In Exodus 19, Moses gives us an inspired account of what happened at Sinai when the Israelites arrived. God made His presence known on the beginning of the third day, descending as fire and enveloping the mountain in lightning, thunder, cloud and smoke (vv. 16–19). This was truly an awesome sight, and it was meant to remind the people that the God who set them free was no deity to be taken lightly. Other passages of Scripture tell us that angels were also present (Galatians 3:19), their submission to the Lord being a further indication of His glory and power. God’s holiness is also demonstrated in His appearance to the people at Sinai, as the need for the people to be purified is stressed. They are also forbidden to touch the mountain lest they be destroyed (Exodus 19:9–15).

Our need for a Savior is woven throughout these chapters. Each day, we need to be laid low, humbling ourselves before God in repentance, and esteeming Jesus greatly. The more we grow in our understanding of the massive chasm between God and us because of our sin and His holiness, the more we’ll love Christ. If we believe in Him for any other reason, we’ve missed the entire point of Christianity.

Exodus 14-16

Exodus 14-16…The Lord parts the Red Sea, the song of Moses and Miriam is sung, and the Lord sends manna and quail for the Israelites in the desert.

Three observations about these chapters:

1) God’s judgement is certain for those who disobey.

The Lord delivers the Israelites by parting the Red Sea and destroying the Egyptians. Just like the Egyptians, we have a certain, pending doom if we don’t repent and believe. This should motivate us to share the gospel with friends and family who do not believe. They will face an eternal judgement far worse being drown by the Red Sea. If we love them, we need to not only tell them with our words, but also show them with our actions, that there is great power in the gospel to redeem.

2) A right response to understanding His judgement involves being laid low before Him.

Notice the end of Exodus 14 (verses 30-31), which leads into a prayer of praise to God.

“That day the Lord saved Israel from the hands of the Egyptians, and Israel saw the Egyptians lying dead on the shore. And when the Israelites saw the mighty hand of the Lord displayed against the Egyptians, the people feared the Lord and put their trust in him and in Moses his servant.”

If we’re to truly place our faith in the Lord, we must understand His power and wrath against our sin. The Israelites did, and in Chapter 15, Moses and Miriam lead the people in a song about how great and powerful He is. This is what turning to the Lord in authentic faith looks like. Being laid low, rightly grasping our nothingness, then proclaiming our desperate need for Him.

3) Like the Israelites, we grumble and complain because of our unbelief, yet God continues to extend us mercy.

Despite this initial burst of faith, the Israelites become lukewarm. They distrust the Lord’s goodness, and quickly forget His mercy and grace. Yet, He is faithful, slow to anger and abounding in love. He blesses them because of an intercessor; Moses communicates with the Lord on their behalf, which is a picture of what Christ does for us. Moses was interceding on a micro level in Exodus 16, whereas Christ intercedes in the most important way possible. His perfect life is what the Lord sees when He looks upon us.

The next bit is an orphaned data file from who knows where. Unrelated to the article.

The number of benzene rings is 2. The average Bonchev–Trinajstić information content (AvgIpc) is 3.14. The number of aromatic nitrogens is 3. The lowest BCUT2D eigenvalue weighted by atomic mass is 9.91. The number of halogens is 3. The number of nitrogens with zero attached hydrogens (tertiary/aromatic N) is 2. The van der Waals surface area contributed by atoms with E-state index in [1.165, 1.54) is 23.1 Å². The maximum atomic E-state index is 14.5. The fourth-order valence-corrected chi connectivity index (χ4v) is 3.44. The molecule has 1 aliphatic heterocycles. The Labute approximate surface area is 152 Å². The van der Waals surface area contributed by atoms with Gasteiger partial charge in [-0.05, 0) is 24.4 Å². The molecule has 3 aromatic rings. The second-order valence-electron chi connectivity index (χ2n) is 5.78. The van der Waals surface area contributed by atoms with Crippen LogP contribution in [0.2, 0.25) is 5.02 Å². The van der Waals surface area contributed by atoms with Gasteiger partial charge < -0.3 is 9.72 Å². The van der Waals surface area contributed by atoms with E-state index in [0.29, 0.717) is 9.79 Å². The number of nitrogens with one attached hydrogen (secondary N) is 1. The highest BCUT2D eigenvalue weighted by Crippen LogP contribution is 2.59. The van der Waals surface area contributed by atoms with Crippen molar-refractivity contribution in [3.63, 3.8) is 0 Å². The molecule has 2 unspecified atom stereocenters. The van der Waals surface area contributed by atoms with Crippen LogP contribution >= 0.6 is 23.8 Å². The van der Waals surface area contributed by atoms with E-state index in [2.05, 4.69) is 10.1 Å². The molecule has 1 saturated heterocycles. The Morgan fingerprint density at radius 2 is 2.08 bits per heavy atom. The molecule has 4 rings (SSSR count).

Exodus 11-13

Exodus 11-13…The death of the first-born is threatened and then brought to fruition, the passover instituted, and the Israelites flee and are rescued by God miraculously parting the Red Sea.

The death of all the first-born in Egypt had been the first threatened, but the last to be executed. See how slow God is to anger. Also, notice that this was for everyone. The prince was not too high to be reached by it, nor the slaves at the mill too low to be noticed. God does not change. He has this same patience with us. We too, are not exempt from His wrath. It doesn’t matter if we grew up in church, know all the Bible stories, and prayed the sinner’s prayer. We desperately need Jesus. The fruit that comes from submitting our lives to Him should be evident. We cannot just agree with the gospel in principle, but need to be transformed by it in our daily lives.

In Exodus 12, the passover was instituted. It was to be kept every year, both as a remembrance of Israel’s preservation and deliverance out of Egypt, and as a foreshadowing of Christ. Their safety and deliverance were not a reward of their own righteousness, but the gift of mercy. They would be constantly reminded that all blessings came to them through the shedding and sprinkling of blood. It is that way for us with Christ. His perfect life had to be laid down for us to be made righteous. Apart from the loving sacrifice of our Savior, we are not safe, and have no hope.

There were two ways from Egypt to Canaan. One was only a few days’ journey, and the other was much further. Through the wilderness was the way in which God chose to lead his people Israel. The Egyptians were to be drowned in the Red sea, and the Israelites were to be challenged and humbled in the wilderness. God’s way is the right way, though it can sometimes seem more burdensome and tortuous. In some of our trials, we may not ever understand God’s purposes this side of heaven. But, God’s wisdom will clearly appear when we come to our journey’s end.

Exodus 1-4

Exodus 1-4…The Israelites are oppressed in Egypt, Moses is born and flees to Midian (Northwest Saudi Arabia today) after killing an Egyptian, Moses encounters the Lord in a burning bush, and Moses returns to Egypt with Aaron.